7.
Dunn JF, Nylander WA Jr., Richie RE, Johnson HK, MacDonell RC Jr., Sawyers JL. Living related kidney donors. A 14-year experience. Ann Surg 1986;203:637-43.  Back to cited text no. 7
    
8.
Jacobs SC, Cho E, Dunkin BJ. Laparoscopic donor nephrectomy: Current role in renal allograft procurement. Urology 2000;55:807-11.  Back to cited text no. 8
    
9.
Wolf JS Jr., Marcovich R, Merion RM, Konnak JW. Prospective, case matched comparison of hand assisted laparoscopic and open surgical live donor nephrectomy. J Urol 2000;163:1650-3.  Back to cited text no. 9
    
10.
Flowers JL, Jacobs S, Cho E, Morton A, Rosenberger WF, Evans D, et al. Comparison of open and laparoscopic live donor nephrectomy. Ann Surg 1997;226:483-9.  Back to cited text no. 10
    
11.
Ratner LE, Kavoussi LR, Sroka M, Hiller J, Weber R, Schulam PG, et al. Laparoscopic assisted live donor nephrectomy – A comparison with the open approach. Transplantation 1997;63:229-33.  Back to cited text no. 11
    
12.
London E, Rudich S, McVicar J, Wolfe B, Perez R. Equivalent renal allograft function with laparoscopic versus open liver donor nephrectomies. Transplant Proc 1999;31:258-60.  Back to cited text no. 12
    
13.
Nogueira JM, Cangro CB, Fink JC, Schweitzer E, Wiland A, Klassen DK, et al. A comparison of recipient renal outcomes with laparoscopic versus open live donor nephrectomy. Transplantation 1999;67:722-8.  Back to cited text no. 13
    
14.
Ratner LE, Montgomery RA, Kavoussi LR. Laparoscopic live donor nephrectomy: The four year Johns Hopkins University experience. Nephrol Dial Transplant 1999;14:2090-3.  Back to cited text no. 14
    
15.
Ratner LE, Hiller J, Sroka M, Weber R, Sikorsky I, Montgomery RA, et al. Laparoscopic live donor nephrectomy removes disincentives to live donation. Transplant Proc 1997;29:3402-3.  Back to cited text no. 15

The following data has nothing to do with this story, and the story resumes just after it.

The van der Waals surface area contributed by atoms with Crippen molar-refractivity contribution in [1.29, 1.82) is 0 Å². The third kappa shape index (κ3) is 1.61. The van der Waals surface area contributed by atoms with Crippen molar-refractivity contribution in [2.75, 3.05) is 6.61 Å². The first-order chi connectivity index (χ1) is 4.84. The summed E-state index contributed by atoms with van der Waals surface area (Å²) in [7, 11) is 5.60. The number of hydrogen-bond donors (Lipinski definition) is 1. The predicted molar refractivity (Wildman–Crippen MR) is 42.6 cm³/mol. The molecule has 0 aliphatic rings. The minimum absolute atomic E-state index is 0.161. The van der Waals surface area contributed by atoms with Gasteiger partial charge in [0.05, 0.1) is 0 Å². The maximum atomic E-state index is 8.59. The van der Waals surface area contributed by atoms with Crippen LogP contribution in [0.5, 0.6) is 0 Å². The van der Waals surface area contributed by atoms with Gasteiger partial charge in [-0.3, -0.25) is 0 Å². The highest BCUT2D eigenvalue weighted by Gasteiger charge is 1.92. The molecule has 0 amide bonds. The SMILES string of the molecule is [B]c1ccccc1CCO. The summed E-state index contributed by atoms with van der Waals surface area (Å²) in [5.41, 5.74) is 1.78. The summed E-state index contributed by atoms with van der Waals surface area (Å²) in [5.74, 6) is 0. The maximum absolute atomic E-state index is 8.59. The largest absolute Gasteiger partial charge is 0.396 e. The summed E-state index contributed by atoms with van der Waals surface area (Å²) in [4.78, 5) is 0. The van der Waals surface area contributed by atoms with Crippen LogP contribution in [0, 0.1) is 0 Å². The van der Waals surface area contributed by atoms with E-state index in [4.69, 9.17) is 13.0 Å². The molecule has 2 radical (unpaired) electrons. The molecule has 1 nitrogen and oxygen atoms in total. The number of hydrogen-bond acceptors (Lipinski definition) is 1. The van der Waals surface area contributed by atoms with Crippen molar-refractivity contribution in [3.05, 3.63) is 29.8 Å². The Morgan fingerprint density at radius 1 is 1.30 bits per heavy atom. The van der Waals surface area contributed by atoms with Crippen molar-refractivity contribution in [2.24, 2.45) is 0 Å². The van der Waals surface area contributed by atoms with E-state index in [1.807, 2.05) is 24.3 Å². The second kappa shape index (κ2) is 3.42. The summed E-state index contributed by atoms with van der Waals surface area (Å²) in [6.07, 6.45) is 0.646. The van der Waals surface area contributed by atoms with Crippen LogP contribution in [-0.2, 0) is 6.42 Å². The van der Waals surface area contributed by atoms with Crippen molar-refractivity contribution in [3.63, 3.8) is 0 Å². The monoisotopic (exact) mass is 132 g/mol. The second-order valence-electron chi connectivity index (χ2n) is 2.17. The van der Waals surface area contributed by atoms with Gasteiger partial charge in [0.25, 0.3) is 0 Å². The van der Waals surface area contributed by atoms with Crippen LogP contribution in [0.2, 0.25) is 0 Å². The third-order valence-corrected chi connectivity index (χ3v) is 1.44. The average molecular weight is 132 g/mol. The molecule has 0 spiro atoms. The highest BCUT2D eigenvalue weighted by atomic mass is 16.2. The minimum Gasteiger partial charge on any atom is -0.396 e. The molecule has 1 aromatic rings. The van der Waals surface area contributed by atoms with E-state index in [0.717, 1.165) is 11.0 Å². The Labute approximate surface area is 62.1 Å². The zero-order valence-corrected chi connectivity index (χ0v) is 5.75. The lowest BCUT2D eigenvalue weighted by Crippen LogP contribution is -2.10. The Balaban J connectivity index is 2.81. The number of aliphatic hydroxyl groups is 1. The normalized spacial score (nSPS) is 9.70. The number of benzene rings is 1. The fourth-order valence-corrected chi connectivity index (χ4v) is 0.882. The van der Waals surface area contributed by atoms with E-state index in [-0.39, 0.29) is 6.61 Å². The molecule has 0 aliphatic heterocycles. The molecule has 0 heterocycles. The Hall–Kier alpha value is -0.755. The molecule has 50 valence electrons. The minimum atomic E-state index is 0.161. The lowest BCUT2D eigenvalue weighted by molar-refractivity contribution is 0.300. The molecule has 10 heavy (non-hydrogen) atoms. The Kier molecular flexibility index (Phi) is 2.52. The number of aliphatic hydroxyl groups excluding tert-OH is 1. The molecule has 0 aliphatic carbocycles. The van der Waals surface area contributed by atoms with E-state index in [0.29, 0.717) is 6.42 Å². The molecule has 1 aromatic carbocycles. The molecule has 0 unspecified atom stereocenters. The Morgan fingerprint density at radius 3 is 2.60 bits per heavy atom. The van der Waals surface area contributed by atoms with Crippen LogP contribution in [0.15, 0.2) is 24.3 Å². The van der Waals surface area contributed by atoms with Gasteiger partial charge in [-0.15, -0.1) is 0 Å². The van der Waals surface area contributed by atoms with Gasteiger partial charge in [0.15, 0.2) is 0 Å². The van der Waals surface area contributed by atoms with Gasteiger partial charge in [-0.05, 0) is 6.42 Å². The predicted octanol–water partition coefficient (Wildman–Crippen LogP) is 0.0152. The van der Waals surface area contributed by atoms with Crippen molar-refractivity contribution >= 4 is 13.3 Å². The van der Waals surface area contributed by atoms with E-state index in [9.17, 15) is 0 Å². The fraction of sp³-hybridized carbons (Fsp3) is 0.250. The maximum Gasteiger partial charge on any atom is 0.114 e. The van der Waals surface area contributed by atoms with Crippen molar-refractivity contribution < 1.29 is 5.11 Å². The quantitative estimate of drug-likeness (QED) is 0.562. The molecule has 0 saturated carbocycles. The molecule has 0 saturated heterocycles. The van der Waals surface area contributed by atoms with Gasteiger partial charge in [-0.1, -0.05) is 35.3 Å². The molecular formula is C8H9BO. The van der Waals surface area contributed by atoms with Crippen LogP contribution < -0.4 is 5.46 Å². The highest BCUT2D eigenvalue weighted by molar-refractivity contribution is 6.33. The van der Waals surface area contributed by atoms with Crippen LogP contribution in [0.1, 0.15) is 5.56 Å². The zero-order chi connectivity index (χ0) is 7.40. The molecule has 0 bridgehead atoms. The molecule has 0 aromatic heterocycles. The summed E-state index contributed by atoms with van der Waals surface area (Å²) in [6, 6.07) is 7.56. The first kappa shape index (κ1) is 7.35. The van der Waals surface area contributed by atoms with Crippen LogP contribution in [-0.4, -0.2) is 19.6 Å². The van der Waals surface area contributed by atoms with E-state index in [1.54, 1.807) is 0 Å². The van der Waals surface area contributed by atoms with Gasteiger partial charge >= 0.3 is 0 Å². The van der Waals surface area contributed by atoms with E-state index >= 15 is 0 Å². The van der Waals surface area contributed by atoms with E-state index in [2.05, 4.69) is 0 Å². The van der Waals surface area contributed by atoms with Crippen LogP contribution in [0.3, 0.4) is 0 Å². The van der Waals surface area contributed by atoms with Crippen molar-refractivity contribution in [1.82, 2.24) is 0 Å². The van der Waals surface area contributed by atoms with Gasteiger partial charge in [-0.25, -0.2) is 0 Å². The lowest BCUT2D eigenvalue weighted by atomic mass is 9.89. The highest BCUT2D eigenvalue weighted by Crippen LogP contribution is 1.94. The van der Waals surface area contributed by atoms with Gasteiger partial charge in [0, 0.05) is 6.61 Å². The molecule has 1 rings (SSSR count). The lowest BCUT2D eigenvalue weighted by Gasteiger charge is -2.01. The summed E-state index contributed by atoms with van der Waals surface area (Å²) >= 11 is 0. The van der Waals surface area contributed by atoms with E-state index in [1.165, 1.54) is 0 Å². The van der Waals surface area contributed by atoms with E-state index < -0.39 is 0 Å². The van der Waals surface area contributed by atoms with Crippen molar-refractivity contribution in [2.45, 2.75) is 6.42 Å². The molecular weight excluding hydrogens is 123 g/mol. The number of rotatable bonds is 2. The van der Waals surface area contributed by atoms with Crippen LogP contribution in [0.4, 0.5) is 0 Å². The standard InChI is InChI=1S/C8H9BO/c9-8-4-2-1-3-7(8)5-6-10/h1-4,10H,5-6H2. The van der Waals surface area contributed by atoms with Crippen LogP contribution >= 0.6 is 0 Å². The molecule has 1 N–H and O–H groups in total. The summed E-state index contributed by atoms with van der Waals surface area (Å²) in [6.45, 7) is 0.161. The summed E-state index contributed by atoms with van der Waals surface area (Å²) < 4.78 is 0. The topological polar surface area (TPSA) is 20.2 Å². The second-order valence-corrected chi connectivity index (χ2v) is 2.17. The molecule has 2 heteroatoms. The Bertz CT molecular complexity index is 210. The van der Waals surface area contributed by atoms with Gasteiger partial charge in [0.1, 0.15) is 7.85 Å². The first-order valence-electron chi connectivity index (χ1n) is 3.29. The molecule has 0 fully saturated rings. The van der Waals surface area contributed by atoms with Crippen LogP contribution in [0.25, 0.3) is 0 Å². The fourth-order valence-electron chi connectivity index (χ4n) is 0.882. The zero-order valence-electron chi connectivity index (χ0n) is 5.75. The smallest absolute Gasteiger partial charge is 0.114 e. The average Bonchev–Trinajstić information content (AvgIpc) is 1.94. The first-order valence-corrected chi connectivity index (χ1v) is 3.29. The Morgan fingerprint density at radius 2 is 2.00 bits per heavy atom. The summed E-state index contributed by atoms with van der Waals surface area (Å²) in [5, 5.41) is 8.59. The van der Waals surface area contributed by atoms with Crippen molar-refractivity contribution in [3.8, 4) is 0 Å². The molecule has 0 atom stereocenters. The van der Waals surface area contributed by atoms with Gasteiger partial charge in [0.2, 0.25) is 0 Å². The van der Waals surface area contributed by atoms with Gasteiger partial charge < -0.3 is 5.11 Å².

16.
Ratner LE, Kavoussi LR, Schulam PG, Bender JS, Magnuson TH, Montgomery R. Comparison of laparoscopic live donor nephrectomy versus the standard open approach. Transplant Proc 1997;29:138-9.  Back to cited text no. 16
    
17.
Jacobs SC, Cho E, Dunkin BJ, Flowers JL, Schweitzer E, Cangro C, et al. Laparoscopic live donor nephrectomy: The University of Maryland 3-year experience. J Urol 2000;164:1494-9.  Back to cited text no. 17
    
18.
Arvind NK, Kumar A. Laparoscopic live donor nephrectomy: An indian perspective. Indian J Urol [serial online] 2002;19:29-37. Available from: https://www.indianjurol.com/text.asp?2002/19/1/29/20288. [Last accessed on 2022 Nov 04].  Back to cited text no. 18
    


    Figures

  [Figure 1]
 
 
    Tables

  [Table 1], [Table 2]



 

Top
 
  Search
 
    Similar in PUBMED
   Search Pubmed for
   Search in Google Scholar for
 Related articles
    Access Statistics
    Email Alert *
    Add to My List *
* Registration required (free)  

 
  In this article
Abstract
Introduction
Methodology
Methods
Results
Discussion
Annexure
References
Article Figures
Article Tables

 Article Access Statistics
    Viewed178    
    Printed8    
    Emailed0    
    PDF Downloaded20    
    Comments [Add]    

Recommend this journal